Wild Tomorrow Fund announced today that it has successfully secured a 1,235 acre (500 hectare) plot of riverfront wilderness in the KwaZulu-Natal province of South Africa, creating a new protected area called the Ukuwela Conservancy.

Ukuwela is located in the center of the Maputaland-Pondoland-Albany Hotspot, one of the world’s biologically richest and most endangered land-based ecoregions. It is surrounded by prestigious wildlife reserves, including Mkuze, St Lucia, Sodwana Bay, South Africa's first UNESCO World Heritage Site, the iSimangaliso Wetland Park, and the Phinda Private Game Reserve, with which Ukuwela shares a river border. These nearby reserves provide vital habitat for rhinos (including the critically endangered black rhino), African wild dogs, elephants, lions and other vulnerable, threatened and endangered species. In addition, South Africa's most endangered habitat type, the sand forest, is found within this ecoregion.

"We are thrilled, to have saved this stunning piece of land, which would otherwise have been destroyed," said Wild Tomorrow Fund Founder and Executive Director, John Steward. "A wild tomorrow is not possible without wild places. We believe that habitat loss is among the most dangerous long-term threats to wild populations, every bit as critical as the urgent crisis of poaching. This is hopefully the first of many acquisitions by Wild Tomorrow Fund to connect habitat and restore ecosystems.”

The 1,235 acre parcel was at imminent risk of conversion to agricultural use, which would have meant clearing the land and catastrophic consequences for its forests, its portion of the Mzinene River (a vital fresh water source for neighboring reserves), and for the wildlife calling the land home, including leopards, a family of zebra, hippos, dwarf chameleons, nyala, and more. 

Wild Tomorrow Fund Chairman, Seth Hendon said: “Protecting Ukuwela’s priceless wild nature made its acquisition compelling. In addition, its value as a like-minded neighbor to the reserves that border the Mzinene River make its acquisition an exciting investment in protecting crucial land links between the wild areas of KwaZulu-Natal.”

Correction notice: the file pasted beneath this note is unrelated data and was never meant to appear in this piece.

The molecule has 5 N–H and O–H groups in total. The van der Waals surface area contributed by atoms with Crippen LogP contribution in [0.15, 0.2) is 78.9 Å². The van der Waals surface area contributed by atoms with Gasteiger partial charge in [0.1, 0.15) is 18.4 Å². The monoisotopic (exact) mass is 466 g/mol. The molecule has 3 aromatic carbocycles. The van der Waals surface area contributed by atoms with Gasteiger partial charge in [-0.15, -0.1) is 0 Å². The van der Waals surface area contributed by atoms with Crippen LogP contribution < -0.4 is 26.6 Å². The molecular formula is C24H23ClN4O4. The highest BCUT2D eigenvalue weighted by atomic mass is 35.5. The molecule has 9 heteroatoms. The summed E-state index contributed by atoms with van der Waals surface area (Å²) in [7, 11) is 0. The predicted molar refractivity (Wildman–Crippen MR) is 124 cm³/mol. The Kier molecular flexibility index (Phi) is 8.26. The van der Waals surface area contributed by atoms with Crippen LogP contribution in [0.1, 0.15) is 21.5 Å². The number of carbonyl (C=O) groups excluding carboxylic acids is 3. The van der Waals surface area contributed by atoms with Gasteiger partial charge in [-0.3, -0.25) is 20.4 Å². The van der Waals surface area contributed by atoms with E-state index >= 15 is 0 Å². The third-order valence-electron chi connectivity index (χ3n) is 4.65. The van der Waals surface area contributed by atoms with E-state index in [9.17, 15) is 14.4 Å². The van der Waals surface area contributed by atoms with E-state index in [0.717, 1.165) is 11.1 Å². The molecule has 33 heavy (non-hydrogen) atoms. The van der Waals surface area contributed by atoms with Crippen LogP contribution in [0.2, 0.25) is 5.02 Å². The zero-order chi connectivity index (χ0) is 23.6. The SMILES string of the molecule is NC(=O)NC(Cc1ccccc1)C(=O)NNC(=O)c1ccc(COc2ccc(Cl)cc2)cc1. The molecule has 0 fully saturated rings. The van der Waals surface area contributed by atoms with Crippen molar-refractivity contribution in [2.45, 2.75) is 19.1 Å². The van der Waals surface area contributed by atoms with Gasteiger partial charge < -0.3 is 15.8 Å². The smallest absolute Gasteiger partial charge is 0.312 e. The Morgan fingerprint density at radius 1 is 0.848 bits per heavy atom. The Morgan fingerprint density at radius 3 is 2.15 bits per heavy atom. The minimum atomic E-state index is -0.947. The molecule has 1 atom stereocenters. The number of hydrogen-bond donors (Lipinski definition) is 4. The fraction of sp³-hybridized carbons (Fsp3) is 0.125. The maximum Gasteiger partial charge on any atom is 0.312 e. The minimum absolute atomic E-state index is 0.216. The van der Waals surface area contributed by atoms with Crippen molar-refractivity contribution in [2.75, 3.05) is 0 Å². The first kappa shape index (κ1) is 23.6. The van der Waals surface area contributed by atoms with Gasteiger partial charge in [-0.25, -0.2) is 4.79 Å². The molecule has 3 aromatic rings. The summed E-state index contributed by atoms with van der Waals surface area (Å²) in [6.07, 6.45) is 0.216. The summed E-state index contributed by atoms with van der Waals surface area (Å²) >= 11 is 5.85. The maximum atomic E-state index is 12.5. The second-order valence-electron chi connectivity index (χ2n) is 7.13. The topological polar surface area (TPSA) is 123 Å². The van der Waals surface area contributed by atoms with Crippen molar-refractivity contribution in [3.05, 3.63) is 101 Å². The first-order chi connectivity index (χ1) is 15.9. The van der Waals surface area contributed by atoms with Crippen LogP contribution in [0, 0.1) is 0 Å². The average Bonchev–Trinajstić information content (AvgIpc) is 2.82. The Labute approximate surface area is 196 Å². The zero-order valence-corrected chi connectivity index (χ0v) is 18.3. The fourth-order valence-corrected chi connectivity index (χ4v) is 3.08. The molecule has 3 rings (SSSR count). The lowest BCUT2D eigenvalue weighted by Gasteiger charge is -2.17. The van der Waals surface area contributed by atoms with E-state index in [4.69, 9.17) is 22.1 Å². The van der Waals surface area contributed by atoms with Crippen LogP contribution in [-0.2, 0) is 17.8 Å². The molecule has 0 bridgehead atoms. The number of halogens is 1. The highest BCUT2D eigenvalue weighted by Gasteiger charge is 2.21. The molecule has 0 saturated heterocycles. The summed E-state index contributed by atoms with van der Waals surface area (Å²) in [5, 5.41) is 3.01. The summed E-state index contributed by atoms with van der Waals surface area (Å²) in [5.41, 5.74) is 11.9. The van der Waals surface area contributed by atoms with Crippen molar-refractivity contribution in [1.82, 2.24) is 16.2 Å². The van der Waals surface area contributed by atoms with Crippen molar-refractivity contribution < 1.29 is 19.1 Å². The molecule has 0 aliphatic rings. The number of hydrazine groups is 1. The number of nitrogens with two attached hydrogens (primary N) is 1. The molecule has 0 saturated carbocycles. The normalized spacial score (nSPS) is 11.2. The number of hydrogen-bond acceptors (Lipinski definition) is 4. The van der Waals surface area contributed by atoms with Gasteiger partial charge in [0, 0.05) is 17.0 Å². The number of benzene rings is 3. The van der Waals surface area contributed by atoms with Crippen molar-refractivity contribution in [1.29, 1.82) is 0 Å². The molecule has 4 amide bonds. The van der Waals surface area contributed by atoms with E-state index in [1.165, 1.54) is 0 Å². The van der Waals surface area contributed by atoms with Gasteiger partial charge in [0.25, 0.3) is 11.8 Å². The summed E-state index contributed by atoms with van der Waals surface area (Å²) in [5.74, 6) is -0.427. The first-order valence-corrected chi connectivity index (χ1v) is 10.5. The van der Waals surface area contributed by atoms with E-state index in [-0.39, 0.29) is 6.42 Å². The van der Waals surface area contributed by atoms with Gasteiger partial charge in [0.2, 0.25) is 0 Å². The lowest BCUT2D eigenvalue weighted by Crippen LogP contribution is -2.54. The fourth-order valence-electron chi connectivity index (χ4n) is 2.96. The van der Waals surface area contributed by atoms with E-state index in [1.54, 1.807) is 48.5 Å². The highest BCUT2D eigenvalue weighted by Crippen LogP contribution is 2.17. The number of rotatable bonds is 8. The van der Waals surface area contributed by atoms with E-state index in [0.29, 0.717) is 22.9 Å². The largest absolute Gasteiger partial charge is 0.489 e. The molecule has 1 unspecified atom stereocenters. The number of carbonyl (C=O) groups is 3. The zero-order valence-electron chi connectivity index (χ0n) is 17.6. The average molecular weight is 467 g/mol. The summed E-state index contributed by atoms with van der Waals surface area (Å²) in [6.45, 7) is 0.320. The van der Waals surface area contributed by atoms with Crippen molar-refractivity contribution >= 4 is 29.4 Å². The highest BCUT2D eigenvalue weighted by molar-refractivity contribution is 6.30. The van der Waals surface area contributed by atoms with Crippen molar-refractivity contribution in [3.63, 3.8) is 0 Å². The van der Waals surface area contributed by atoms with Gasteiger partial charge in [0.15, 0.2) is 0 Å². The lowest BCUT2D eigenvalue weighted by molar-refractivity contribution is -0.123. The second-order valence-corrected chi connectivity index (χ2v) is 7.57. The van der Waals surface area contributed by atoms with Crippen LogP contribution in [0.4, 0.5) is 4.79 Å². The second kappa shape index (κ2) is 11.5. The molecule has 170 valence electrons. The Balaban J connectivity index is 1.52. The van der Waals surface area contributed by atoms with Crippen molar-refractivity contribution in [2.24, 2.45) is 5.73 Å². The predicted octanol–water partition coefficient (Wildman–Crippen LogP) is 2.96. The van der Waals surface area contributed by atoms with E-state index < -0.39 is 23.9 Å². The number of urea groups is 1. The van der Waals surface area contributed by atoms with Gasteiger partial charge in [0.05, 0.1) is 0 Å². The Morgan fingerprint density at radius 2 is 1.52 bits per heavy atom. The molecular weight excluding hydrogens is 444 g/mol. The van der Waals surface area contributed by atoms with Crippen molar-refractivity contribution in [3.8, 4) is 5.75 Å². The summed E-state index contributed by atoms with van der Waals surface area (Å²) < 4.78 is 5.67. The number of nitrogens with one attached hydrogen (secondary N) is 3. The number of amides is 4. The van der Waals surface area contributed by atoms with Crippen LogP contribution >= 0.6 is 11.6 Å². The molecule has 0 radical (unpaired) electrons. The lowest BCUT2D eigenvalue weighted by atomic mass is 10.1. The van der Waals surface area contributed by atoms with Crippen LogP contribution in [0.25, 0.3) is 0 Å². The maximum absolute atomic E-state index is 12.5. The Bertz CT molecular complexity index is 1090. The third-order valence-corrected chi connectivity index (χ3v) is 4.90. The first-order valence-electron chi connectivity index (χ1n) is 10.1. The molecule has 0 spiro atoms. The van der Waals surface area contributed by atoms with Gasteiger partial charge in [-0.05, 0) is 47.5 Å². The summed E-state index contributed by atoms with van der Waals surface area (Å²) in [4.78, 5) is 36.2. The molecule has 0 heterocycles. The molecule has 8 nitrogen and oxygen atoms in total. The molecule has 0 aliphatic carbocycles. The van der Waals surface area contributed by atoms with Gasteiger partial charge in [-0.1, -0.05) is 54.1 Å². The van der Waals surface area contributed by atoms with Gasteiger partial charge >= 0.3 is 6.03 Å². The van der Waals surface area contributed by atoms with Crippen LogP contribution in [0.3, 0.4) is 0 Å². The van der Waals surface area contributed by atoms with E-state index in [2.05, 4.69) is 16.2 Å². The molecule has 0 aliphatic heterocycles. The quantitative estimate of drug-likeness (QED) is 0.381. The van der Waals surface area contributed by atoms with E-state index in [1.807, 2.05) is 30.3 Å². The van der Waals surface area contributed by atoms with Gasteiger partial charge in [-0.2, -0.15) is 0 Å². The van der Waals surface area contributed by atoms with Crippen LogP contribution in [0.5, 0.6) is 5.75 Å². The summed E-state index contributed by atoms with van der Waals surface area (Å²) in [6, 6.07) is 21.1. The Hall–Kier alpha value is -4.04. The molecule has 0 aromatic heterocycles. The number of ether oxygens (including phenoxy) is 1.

Land rehabilitation at Ukuwela has already begun, with a program in place to remove alien plant species, old fencing and plastic pollution on the riverbank. An international group of volunteers is headed to the Ukuwela Conservancy this August and will work alongside local staff and community employees on land rehabilitation projects, biodiversity surveys and other land management tasks.

A camera-trapping biodiversity survey and recorded observations have already found at least six leopards roaming the land, transient cheetahs, honey badgers, spotted hyena, side striped jackals, various antelope, hippos, crocodiles, and aardvark, and more species are expected to be recorded. Working with local wildlife rescue and rehabilitation organizations, Wild Tomorrow Fund plans to reintroduce species to Ukuwela, including giraffe, wildebeest and impala.


Wild Tomorrow Fund also facilitated the acquisition of four small land parcels (each 50 acres in size) by conservation-friendly private investors, adding an additional 200 acres to the protected area, including an additional portion of Mzinene riverfront. Wild Tomorrow Fund’s long-term vision is to form and/or to join a regional conservancy, working together with neighboring landowners who share common conservation aspirations, with fences removed to further expand wild habitat. Ukuwela means “to cross over” in Zulu, and the protection, and further expansion of the Ukuwela Conservancy, will allow wildlife to continue, literally, to cross over the Mzinene from neighboring reserves.

Wild Tomorrow Fund Senior Ecologist Clinton Wright, a South African national, based at the new conservancy and responsible for implementing Wild Tomorrow Fund’s programs and research said, “This piece of land is unique. Besides being a crucial link and waterway feeding into the world heritage St Lucia Wetland, it represents a first step in linking two large existing protected area complexes, expanding habitat for all species, restoring natural processes, and protecting this region's very special biodiversity. As human populations continue to rapidly expand, we need to act now to secure the remaining habitat before it is gone.”

About Wild Tomorrow Fund

Wild Tomorrow Fund Inc. is a 501(c)(3) registered charity based in New York. Its affiliate, Wild Tomorrow Fund South Africa NPC is a registered Public Benefit Organization (PBO) based in South Africa. Wild Tomorrow Fund's vision is a world in which wildlife habitats are expanded and protected, where global citizens work with local communities to protect nature for the benefit of all.